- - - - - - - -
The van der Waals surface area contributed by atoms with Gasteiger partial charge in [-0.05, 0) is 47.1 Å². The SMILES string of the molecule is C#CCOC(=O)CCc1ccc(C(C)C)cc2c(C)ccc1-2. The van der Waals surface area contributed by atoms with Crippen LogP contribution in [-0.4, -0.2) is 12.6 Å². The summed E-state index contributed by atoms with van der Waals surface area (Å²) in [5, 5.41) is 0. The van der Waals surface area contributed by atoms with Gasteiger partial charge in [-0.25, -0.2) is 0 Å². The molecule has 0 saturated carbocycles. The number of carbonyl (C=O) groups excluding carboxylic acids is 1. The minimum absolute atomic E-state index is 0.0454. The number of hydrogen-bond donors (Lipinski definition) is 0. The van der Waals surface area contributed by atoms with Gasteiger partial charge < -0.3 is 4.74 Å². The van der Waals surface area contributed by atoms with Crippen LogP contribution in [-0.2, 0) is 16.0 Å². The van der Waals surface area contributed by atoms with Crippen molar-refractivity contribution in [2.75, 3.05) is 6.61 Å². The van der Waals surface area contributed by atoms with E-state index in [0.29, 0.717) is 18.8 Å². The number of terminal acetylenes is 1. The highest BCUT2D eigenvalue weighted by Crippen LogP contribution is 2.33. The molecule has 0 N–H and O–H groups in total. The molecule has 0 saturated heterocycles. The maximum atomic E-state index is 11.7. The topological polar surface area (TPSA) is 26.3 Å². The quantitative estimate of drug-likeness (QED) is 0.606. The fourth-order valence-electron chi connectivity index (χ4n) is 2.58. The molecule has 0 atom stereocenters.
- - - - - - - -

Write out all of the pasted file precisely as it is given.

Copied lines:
The van der Waals surface area contributed by atoms with Gasteiger partial charge in [-0.05, 0) is 47.1 Å². The SMILES string of the molecule is C#CCOC(=O)CCc1ccc(C(C)C)cc2c(C)ccc1-2. The van der Waals surface area contributed by atoms with Crippen LogP contribution in [-0.4, -0.2) is 12.6 Å². The summed E-state index contributed by atoms with van der Waals surface area (Å²) in [5, 5.41) is 0. The van der Waals surface area contributed by atoms with Gasteiger partial charge in [-0.25, -0.2) is 0 Å². The molecule has 0 saturated carbocycles. The number of carbonyl (C=O) groups excluding carboxylic acids is 1. The minimum absolute atomic E-state index is 0.0454. The number of hydrogen-bond donors (Lipinski definition) is 0. The van der Waals surface area contributed by atoms with Gasteiger partial charge < -0.3 is 4.74 Å². The van der Waals surface area contributed by atoms with Crippen LogP contribution in [-0.2, 0) is 16.0 Å². The van der Waals surface area contributed by atoms with Crippen molar-refractivity contribution in [2.75, 3.05) is 6.61 Å². The van der Waals surface area contributed by atoms with E-state index in [0.29, 0.717) is 18.8 Å². The number of terminal acetylenes is 1. The highest BCUT2D eigenvalue weighted by Crippen LogP contribution is 2.33. The molecule has 0 N–H and O–H groups in total. The molecule has 0 saturated heterocycles. The maximum atomic E-state index is 11.7. The topological polar surface area (TPSA) is 26.3 Å². The quantitative estimate of drug-likeness (QED) is 0.606. The fourth-order valence-electron chi connectivity index (χ4n) is 2.58. The molecule has 0 atom stereocenters.